In the simple error diffusion example above, another problem is evident – if you have a block of very similar colors, and you only push the error to the right, all the “dots” end up in the same place! This leads to funny lines of dots, which is nearly as distracting as the original, non-dithered version.

The problem is that we’re only using a one-dimensional error diffusion. By only pushing the error in one direction (right), we don’t distribute it very well. Since an image has two dimensions – horizontal and vertical – why not push the error in multiple directions? This will spread it out more evenly, which in turn will avoid the funny “lines of speckles” seen in the error diffusion example above.

Two-Dimensional Error Diffusion Dithering

There are many ways to diffuse an error in two dimensions. For example, we can spread the error to one or more pixels on the right, one or more pixels on the left, one or more pixels up, and one or more pixels down.

For simplicity of computation, all standard dithering formulas push the error forward, never backward. If you loop through an image one pixel at a time, starting at the top-left and moving right, you never want to push errors backward (e.g. left and/or up). The reason for this is obvious – if you push the error backward, you have to revisit pixels you’ve already processed, which leads to more errors being pushed backward, and you end up with an infinite cycle of error diffusion.

So for standard loop behavior (starting at the top-left of the image and moving right), we only want to push pixels right and down.

Apologies for the crappy image - but I hope it helps illustrate the gist of proper error diffusion.
Apologies for the crappy image – but I hope it helps illustrate the gist of proper error diffusion.

As for how specifically to propagate the error, a great number of individuals smarter than I have tackled this problem head-on. Let me share their formulas with you.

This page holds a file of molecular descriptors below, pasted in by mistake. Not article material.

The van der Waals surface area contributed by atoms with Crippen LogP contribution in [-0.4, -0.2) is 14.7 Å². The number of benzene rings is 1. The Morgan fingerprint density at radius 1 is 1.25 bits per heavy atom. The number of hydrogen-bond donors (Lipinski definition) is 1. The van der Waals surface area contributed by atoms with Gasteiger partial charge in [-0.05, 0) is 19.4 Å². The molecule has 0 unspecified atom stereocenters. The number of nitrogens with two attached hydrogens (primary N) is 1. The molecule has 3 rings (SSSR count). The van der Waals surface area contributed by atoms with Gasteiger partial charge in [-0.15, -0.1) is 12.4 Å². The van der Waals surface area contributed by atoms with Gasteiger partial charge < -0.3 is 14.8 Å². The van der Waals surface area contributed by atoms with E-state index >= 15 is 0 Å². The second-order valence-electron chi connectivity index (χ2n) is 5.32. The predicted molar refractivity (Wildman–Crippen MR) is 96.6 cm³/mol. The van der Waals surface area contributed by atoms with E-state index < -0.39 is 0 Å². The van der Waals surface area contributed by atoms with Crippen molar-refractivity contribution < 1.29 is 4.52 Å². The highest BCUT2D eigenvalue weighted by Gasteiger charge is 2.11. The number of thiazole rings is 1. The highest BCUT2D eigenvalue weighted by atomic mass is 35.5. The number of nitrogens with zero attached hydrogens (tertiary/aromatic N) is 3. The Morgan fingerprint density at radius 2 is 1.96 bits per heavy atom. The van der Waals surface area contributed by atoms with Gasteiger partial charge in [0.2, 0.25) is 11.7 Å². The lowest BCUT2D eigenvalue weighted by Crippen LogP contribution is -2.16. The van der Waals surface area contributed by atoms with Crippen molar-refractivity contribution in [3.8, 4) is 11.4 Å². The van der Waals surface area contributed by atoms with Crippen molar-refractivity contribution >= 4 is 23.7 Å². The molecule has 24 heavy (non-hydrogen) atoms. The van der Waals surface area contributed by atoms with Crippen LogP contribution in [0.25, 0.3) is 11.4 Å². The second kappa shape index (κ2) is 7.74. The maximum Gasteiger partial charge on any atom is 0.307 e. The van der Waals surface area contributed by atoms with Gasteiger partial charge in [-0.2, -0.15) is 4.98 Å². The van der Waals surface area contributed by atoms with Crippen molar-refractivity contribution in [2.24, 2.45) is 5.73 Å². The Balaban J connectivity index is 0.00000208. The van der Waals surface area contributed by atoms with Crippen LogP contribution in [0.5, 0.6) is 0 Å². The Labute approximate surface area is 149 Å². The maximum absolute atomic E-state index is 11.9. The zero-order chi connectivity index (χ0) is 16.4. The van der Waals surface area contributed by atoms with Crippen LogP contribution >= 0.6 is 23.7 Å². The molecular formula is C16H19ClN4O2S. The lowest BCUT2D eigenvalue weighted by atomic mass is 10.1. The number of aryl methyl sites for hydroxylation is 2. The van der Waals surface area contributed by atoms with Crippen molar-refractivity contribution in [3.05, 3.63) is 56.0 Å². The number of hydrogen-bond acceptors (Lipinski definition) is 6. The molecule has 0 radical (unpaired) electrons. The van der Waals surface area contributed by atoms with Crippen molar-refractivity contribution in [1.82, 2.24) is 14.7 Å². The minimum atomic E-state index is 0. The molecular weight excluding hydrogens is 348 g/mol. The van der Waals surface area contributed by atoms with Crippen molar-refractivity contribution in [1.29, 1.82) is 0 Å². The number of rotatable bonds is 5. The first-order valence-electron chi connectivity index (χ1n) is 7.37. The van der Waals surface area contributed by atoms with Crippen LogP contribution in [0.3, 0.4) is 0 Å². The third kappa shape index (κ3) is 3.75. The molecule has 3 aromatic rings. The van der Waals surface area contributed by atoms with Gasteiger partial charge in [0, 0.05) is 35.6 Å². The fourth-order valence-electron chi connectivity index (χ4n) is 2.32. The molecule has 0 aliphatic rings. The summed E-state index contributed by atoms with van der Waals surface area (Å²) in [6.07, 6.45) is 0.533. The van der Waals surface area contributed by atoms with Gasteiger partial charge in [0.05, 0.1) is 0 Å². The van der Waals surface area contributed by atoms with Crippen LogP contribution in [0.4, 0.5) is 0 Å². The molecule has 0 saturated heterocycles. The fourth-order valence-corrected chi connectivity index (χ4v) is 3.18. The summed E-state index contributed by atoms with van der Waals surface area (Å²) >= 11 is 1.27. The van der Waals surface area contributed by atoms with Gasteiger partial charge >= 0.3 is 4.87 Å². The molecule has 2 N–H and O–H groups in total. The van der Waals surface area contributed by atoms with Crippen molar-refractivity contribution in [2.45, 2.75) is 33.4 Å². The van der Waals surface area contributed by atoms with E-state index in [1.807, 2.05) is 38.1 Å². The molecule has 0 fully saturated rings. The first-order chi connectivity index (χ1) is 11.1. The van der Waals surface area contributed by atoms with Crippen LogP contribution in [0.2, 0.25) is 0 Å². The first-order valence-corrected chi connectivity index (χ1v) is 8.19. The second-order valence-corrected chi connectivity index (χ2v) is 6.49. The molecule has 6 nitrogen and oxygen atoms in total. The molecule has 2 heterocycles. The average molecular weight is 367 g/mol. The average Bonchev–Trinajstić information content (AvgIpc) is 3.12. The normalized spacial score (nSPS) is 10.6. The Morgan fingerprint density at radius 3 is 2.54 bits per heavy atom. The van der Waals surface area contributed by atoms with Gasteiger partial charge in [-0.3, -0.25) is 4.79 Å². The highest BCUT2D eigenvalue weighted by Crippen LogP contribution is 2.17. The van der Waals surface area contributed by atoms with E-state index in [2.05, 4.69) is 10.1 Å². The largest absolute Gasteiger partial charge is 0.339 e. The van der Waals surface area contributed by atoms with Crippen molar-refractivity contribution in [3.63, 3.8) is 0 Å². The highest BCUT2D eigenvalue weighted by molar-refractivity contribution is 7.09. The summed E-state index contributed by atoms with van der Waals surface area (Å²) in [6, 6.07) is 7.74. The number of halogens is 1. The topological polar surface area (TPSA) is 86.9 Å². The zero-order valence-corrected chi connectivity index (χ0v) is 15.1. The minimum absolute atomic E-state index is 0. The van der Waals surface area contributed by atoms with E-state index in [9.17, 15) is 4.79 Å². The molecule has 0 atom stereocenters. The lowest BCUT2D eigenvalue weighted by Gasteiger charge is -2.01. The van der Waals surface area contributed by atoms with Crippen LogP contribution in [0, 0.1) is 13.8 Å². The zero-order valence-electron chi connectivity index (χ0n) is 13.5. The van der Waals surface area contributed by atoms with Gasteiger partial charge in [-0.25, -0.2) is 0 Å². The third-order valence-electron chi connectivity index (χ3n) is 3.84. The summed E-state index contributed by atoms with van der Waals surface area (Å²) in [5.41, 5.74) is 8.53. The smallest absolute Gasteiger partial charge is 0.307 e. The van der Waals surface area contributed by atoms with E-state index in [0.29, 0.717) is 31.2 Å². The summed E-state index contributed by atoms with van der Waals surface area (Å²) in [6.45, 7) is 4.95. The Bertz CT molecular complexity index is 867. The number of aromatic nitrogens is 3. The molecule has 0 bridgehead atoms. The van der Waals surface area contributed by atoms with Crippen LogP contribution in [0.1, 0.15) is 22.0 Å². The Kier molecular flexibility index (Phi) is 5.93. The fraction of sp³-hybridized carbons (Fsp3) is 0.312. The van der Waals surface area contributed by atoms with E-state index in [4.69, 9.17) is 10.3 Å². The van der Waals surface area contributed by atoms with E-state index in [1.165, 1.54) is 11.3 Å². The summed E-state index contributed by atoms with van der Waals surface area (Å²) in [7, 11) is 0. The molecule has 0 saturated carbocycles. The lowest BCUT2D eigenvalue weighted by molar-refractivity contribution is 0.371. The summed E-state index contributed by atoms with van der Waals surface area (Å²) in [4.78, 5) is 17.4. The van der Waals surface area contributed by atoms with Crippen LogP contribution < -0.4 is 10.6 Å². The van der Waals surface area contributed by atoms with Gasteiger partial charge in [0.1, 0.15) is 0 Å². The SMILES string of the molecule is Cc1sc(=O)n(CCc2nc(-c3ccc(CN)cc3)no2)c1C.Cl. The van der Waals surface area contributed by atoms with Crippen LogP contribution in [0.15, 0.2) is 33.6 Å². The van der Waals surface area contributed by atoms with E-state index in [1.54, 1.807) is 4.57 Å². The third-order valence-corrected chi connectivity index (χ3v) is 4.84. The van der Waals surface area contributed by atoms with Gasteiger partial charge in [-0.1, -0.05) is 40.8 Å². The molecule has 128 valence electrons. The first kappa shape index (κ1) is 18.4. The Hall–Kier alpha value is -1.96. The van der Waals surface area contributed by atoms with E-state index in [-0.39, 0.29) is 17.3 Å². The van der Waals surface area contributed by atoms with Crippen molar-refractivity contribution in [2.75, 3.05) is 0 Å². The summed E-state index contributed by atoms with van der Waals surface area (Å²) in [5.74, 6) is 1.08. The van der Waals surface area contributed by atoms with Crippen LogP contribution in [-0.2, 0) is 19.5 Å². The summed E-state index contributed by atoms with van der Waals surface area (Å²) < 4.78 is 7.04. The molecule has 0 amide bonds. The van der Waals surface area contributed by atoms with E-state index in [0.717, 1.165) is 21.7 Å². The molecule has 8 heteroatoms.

(Note: these dithering formulas are available multiple places online, but the best, most comprehensive reference I have found is this one.)

Floyd-Steinberg Dithering

The first – and arguably most famous – 2D error diffusion formula was published by Robert Floyd and Louis Steinberg in 1976. It diffuses errors in the following pattern:

       X   7
   3   5   1


In the notation above, “X” refers to the current pixel. The fraction at the bottom represents the divisor for the error. Said another way, the Floyd-Steinberg formula could be written as:

           X    7/16
   3/16  5/16   1/16

But that notation is long and messy, so I’ll stick with the original.

To use our original example of converting a pixel of value “96” to 0 (black) or 255 (white), if we force the pixel to black, the resulting error is 96. We then propagate that error to the surrounding pixels by dividing 96 by 16 ( = 6), then multiplying it by the appropriate values, e.g.:

           X     +42
   +18    +30    +6

By spreading the error to multiple pixels, each with a different value, we minimize any distracting bands of speckles like the original error diffusion example. Here is the cube image with Floyd-Steinberg dithering applied:

Floyd-Steinberg dithering
Floyd-Steinberg dithering

Not bad, eh?